Standard disclaimer, take everything I say with a grain of salt, etc etc… views can change and every theory evolves. I am by no means whatsoever an expert on game design. Form your own opinions.
A little less than a year ago, I wrote a post talking about what I viewed as a dichotomy between obsession and contextualization in ideal media consumption. I ended up asking:
"whether or not there exists an objective sweet spot somewhere between healthy consumption and pure escapism, and more importantly, can we use that line to correct some of the bad habits we have when we engage with games in the first place?"
To summarize, my problem was an observation that some my best experiences with media happened when I obsessed over the content, whether that content be games, book, movies, or anything like that. I was also observing that trends like escapism and long-term obsession were harmful to my overall health and overall media consumption.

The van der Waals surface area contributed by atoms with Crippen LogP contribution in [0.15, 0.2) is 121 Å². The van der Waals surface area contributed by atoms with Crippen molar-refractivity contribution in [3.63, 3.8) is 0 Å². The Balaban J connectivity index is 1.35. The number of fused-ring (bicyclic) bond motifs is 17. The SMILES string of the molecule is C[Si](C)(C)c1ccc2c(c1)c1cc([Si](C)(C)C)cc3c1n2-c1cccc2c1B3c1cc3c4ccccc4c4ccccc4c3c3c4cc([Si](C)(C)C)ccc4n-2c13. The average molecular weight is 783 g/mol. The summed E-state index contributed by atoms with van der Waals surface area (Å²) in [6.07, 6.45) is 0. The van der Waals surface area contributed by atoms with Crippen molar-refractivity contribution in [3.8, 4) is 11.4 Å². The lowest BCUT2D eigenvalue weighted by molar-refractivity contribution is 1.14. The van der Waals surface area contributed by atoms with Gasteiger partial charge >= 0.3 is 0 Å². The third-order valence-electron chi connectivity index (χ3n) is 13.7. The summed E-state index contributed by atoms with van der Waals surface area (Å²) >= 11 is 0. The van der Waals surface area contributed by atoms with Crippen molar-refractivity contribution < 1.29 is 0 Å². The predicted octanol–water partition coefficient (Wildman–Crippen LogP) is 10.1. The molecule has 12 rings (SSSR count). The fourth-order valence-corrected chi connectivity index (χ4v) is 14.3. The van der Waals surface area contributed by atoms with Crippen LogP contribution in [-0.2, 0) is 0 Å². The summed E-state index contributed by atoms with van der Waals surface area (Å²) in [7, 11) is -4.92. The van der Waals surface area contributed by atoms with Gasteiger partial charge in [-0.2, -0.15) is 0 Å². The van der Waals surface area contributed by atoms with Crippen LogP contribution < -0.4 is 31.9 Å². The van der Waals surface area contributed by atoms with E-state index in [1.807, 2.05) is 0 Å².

This was really weird, and I didn’t like it.
Traditionally, when we talk about player motivation, we bring up classification systems like, for instance, the Bartle types of players. These theories, for the most part, work well. The problem isn’t that they’re wrong, but that they are riddled with problems when we rely on them for generalized design:
- They’re limited in scope - Bartle types only describe player goals, not how they interact with those goals. They deal with player motivations on a somewhat surface level, but they don’t look at the root causes of those motivations, which causes us to run into bizarre edge cases that don’t fit neatly into categories.
- They’re not as predictive or as useful as we would like – It’s difficult to design a game with Bartle types in mind. There’s not a lot of depth to implementation of Bartle types into games, and there’s not a lot of room for us to build theories on top of Bartle types. We’d like a theory that allows us to expand in the future.